The COVID-19 pandemic changed how today’s students experience higher education in many ways—perhaps most profoundly in the way that students are tested. Pandemic stress and online testing methods have brought a lot of attention to the potential for dishonesty and highlight the importance of clearly communicating what academic integrity means to students.
In the move away from in-person learning, online testing was implemented en masse. Many remote proctoring platforms include provisions to reduce the likelihood of cheating. Some require students’ cameras to be on so they can be monitored for suspicious behavior, some disallow additional internet windows to be open during a test by locking down their browsers, and others randomize test questions so that they are presented to each student in a different order.
Higher education institutions have also implemented plagiarism checkers to ensure that reports and assignments received from each student are sufficiently unique, often by comparing submitted documents to what has been published on the internet as well as previously submitted school work.
Although testing technologies have changed profoundly in the past few years, the way in which academic integrity standards are communicated to students has not.
Why it’s time to consider a new approach to promoting academic integrity
Colleges have historically promoted standards for academic integrity by sharing links to policies, mandating workshops, and taking on disciplinary actions to enforce them when necessary. These methods work to a degree; however, new technologies open the door to considering new ways of communicating and enforcing academic honesty.
While online proctored testing platforms certainly can be beneficial, they are not without issues. Schools have a role to play in addressing some of the privacy and equity concerns of these software packages. For example, some platforms require students with darker skin to have a strong light shining on them so they can be effectively monitored by artificial intelligence programs. Some students with disabilities struggle when their “self-stimulatory” behavior is flagged as being suspicious. Other students may rightfully object to the expectation that they must show a scan of their room or living quarters before being allowed to sit for a test. Many students report increased anxiety when they are being proctored by an online program, which can result in lower academic achievement while raising more potential issues for students and schools.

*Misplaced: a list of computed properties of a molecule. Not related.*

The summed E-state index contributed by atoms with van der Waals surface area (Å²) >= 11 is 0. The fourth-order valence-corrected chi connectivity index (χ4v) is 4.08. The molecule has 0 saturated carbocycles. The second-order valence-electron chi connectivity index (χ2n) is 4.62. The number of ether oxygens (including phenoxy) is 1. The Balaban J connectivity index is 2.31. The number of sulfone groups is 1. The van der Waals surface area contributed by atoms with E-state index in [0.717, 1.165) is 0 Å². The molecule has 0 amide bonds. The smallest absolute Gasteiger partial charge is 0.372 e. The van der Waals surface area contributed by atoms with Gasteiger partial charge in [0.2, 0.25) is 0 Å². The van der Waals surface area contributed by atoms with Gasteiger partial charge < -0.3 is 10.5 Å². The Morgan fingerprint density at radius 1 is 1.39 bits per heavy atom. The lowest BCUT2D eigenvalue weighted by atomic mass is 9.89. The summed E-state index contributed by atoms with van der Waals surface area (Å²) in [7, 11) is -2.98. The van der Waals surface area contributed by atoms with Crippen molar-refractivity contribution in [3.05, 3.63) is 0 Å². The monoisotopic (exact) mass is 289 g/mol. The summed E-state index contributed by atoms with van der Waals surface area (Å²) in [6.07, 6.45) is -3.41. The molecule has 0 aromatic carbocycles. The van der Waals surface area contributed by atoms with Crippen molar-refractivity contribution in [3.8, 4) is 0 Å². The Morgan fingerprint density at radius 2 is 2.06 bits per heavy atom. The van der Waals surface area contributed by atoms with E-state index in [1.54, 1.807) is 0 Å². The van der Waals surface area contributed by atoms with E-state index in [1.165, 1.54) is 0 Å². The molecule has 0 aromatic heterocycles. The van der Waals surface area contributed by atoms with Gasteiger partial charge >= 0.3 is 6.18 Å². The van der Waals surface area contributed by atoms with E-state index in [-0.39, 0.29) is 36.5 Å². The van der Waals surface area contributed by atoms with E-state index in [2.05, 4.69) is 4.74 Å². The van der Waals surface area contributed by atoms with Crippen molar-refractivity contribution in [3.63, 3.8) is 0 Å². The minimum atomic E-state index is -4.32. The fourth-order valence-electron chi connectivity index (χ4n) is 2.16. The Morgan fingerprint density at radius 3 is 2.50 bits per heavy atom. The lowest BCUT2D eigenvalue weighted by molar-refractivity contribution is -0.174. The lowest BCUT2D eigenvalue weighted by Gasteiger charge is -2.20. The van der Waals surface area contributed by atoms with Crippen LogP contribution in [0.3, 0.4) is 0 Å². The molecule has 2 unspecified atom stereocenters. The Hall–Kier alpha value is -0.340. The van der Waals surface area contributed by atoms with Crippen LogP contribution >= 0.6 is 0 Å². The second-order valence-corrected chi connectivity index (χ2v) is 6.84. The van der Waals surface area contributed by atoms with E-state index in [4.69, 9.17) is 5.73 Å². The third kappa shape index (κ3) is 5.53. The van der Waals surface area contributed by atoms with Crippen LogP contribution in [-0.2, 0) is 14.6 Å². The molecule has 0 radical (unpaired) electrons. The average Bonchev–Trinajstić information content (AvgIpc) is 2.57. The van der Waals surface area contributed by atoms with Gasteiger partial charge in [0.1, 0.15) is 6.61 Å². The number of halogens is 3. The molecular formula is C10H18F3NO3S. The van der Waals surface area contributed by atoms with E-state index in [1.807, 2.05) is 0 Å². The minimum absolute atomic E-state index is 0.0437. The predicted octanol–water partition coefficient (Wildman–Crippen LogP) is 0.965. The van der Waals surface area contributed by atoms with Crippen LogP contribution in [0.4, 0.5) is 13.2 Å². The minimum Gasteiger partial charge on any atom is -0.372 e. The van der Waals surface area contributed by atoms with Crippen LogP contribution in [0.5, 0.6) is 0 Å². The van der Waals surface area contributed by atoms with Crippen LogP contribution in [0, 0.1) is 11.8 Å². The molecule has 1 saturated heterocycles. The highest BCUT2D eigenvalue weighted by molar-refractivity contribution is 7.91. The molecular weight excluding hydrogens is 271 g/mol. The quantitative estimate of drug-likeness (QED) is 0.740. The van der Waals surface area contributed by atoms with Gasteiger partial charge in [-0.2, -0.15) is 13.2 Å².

In addition to the negative reinforcement of testing platforms, plagiarism checks, and disciplinary actions, schools can be proactive in positively reinforcing the importance of academic honesty. One way to do this is to change how academic integrity is being communicated. It’s possible to keep this top of mind throughout the year via regular reminders in a student-friendly online platform.
Another way for colleges to promote academic honesty is by recognizing and addressing some of the deep-seated reasons why many students cheat. Studies show that stress and anxiety can contribute to increases in academic dishonesty if students resort to cheating as a coping strategy. By proactively addressing these stresses and prioritizing the well-being of students, the need for coping may be reduced.